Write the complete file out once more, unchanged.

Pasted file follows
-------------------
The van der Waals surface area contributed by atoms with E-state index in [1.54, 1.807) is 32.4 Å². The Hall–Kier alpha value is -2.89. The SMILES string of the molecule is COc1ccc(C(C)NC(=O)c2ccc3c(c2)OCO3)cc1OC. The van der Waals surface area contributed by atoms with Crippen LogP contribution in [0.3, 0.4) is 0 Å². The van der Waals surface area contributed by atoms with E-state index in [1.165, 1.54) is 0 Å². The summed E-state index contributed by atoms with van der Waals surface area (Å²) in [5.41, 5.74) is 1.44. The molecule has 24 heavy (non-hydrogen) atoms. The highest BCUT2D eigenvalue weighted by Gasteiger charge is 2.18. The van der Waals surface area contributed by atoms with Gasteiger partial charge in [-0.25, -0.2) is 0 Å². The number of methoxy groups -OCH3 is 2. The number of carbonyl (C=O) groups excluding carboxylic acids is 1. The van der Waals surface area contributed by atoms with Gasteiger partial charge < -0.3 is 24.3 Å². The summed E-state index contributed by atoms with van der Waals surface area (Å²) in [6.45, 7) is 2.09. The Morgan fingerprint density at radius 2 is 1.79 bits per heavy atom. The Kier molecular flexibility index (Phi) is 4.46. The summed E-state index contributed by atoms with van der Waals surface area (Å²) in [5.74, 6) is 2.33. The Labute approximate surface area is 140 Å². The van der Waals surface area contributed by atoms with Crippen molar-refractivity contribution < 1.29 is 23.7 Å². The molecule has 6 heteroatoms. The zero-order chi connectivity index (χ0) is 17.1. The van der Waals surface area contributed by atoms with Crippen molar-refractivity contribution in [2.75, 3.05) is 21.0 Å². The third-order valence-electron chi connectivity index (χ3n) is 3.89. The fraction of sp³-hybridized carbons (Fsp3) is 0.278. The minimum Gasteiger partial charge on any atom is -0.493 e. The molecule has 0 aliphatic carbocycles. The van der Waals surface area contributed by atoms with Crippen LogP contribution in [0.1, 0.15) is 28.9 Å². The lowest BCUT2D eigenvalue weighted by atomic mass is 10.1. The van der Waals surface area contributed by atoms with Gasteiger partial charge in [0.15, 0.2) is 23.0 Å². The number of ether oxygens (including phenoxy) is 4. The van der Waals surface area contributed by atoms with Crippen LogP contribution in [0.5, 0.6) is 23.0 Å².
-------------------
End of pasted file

The van der Waals surface area contributed by atoms with E-state index in [1.54, 1.807) is 32.4 Å². The Hall–Kier alpha value is -2.89. The SMILES string of the molecule is COc1ccc(C(C)NC(=O)c2ccc3c(c2)OCO3)cc1OC. The van der Waals surface area contributed by atoms with Crippen LogP contribution in [0.3, 0.4) is 0 Å². The van der Waals surface area contributed by atoms with E-state index in [1.165, 1.54) is 0 Å². The summed E-state index contributed by atoms with van der Waals surface area (Å²) in [5.41, 5.74) is 1.44. The molecule has 24 heavy (non-hydrogen) atoms. The highest BCUT2D eigenvalue weighted by Gasteiger charge is 2.18. The van der Waals surface area contributed by atoms with Gasteiger partial charge in [-0.25, -0.2) is 0 Å². The number of methoxy groups -OCH3 is 2. The number of carbonyl (C=O) groups excluding carboxylic acids is 1. The van der Waals surface area contributed by atoms with Gasteiger partial charge < -0.3 is 24.3 Å². The summed E-state index contributed by atoms with van der Waals surface area (Å²) in [6.45, 7) is 2.09. The Morgan fingerprint density at radius 2 is 1.79 bits per heavy atom. The Kier molecular flexibility index (Phi) is 4.46. The summed E-state index contributed by atoms with van der Waals surface area (Å²) in [5.74, 6) is 2.33. The Labute approximate surface area is 140 Å². The van der Waals surface area contributed by atoms with Crippen molar-refractivity contribution < 1.29 is 23.7 Å². The molecule has 6 heteroatoms. The zero-order chi connectivity index (χ0) is 17.1. The van der Waals surface area contributed by atoms with Crippen molar-refractivity contribution in [2.75, 3.05) is 21.0 Å². The third-order valence-electron chi connectivity index (χ3n) is 3.89. The fraction of sp³-hybridized carbons (Fsp3) is 0.278. The minimum Gasteiger partial charge on any atom is -0.493 e. The molecule has 0 aliphatic carbocycles. The van der Waals surface area contributed by atoms with Crippen LogP contribution in [0.1, 0.15) is 28.9 Å². The lowest BCUT2D eigenvalue weighted by atomic mass is 10.1. The van der Waals surface area contributed by atoms with Gasteiger partial charge in [0.15, 0.2) is 23.0 Å². The number of ether oxygens (including phenoxy) is 4. The van der Waals surface area contributed by atoms with Crippen LogP contribution in [0.5, 0.6) is 23.0 Å².